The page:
ESPE Abstracts (2016) 86 HA1

KCNQ1 Mutations Cause Both Neonatal Diabetes and Hyperinsulinemic Hypoglycaemia of Infancy

Lei Lianga, Shiqi Jiab, Sebastian Frohlerb, Peter Kühnenc, Oliver Blankensteinc, Winfried Krilld, Semik Khodaverdid, Aidi Caoa, Oliver Hummelb, Nancy Elbarbarye, Khalid Hussainf, Jacob Voelklg, Wei Chenb, Maolian Gonga,b & Klemens Railea,h

aExperimental and Clinical Research Center, Charité, Berlin, Germany; bMax-Delbrück-Center for Molecular Medicine, Berlin, Germany; cInstitute for Experimental Paediatric Endocrinology, Charité, Berlin, Germany; dDepartment of Paediatrics, Klinikum Hanau, Hanau, Germany; ePaediatric Endocrinology and Diabetology, Ain Shams University, Cairo, Egypt; fDevelopmental Endocrinology Research Group, CMG Unit, UCL Institute of Child Health, Great Ormond Street Hospital, London, UK; gDepartment of Physiology, University of Tübingen, Tübingen, Germany; hDepartment of Pediatric endocrinology and Diabetology, Charité, Berlin, Germany

Background: Mutations in genes involved in insulin secretion or regulation of β cell identity cause both persistent neonatal diabetes (PND) and hyperinsulinemic hypoglycemia of infancy (HHI) pinpointing shared pathogenic mechanisms. KCNQ1 encodes a potassium channel protein, Kv7.1, which is a voltage-gated potassium channel expressed in cardiac tissue, pancreas, inner ear neurons, and other tissues. Variants in or nearby to KCNQ1 were linked to risk for both long QT syndrome (LQTS) and type 2 diabetes (T2D).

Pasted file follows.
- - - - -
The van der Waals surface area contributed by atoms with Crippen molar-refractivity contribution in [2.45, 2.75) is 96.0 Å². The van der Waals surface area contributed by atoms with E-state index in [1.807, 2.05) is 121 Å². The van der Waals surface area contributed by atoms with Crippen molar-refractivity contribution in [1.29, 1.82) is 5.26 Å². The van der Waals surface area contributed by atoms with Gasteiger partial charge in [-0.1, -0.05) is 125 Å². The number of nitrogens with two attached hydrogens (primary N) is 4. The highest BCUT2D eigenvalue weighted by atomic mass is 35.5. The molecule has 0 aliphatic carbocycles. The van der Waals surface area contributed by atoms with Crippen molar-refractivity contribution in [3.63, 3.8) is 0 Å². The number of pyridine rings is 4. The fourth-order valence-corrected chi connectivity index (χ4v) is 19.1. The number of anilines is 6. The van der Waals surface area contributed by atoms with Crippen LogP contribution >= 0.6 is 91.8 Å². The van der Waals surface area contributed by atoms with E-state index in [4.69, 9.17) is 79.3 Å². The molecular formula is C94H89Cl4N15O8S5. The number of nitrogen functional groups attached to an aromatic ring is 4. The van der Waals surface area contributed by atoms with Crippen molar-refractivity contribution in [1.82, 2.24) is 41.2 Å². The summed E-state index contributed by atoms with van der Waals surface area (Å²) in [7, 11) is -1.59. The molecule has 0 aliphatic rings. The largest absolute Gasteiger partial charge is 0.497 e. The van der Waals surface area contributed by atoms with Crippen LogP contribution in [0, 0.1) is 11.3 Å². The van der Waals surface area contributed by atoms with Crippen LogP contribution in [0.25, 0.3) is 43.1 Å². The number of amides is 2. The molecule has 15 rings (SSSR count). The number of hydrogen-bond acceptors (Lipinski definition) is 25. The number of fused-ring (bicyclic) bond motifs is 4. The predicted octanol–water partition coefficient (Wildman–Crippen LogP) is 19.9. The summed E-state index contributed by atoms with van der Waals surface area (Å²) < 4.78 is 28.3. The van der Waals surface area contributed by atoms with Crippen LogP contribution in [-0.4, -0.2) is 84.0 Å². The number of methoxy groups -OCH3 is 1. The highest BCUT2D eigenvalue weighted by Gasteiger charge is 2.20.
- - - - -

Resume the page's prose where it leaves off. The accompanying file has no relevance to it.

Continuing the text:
Patients and methods: We performed exome sequencing in one child with PND and his consanguineous parents and subsequent sanger sequencing of KCNQ1 in additional 90 children with diabetes or HHI of unknown origin. We detected overall three KCNQ1 gene mutations in the child with PND (R397W, homozygous) and two children with HHI (G292D and splice-site mutation with complete deletion of E13, both heterozygous). Overexpressing these variants, we analysed insulin secretion and gene expression in a glucose-sensitive mouse β cell line. Moreover, we characterized morphological changes and gene expression in pancreas and islets of Kcnq1 knock out versus wild type mice.

Results and discussion: Overexpression of the KCNQ1-PND variant R397W in β cells suppressed, while that of the G292D-HHI and E13Del-HHI variants increased basal and glucose-stimulated insulin secretion; findings consistent with respective human phenotypes. Following overexpression of R397W, high MafB and Pax6 expression points to loss of β cell identity. Dedifferentiation or transdifferentiation of affected β cells are possible molecular mechanisms for diabetes and defective insulin secretion. In contrast, induction of Pdx1 by both HHI mutations (G292D & E13 del) suggests increase of β cell mass and insulin secretion. In Kcnq1 KO mice, β cell mass was reduced by 35% and a consistent suppression of Pdx1, Foxa2, Arx1 and Irx1 indicates early disruption of both β and α cell differentiation.

Conclusion: This is the first report on KCNQ1 mutations causing monogenic PND and HHI. Further deep investigation is necessary for better understanding of the molecular pathways linking these KCNQ1 mutations to early-onset β cell dysfunction in humans.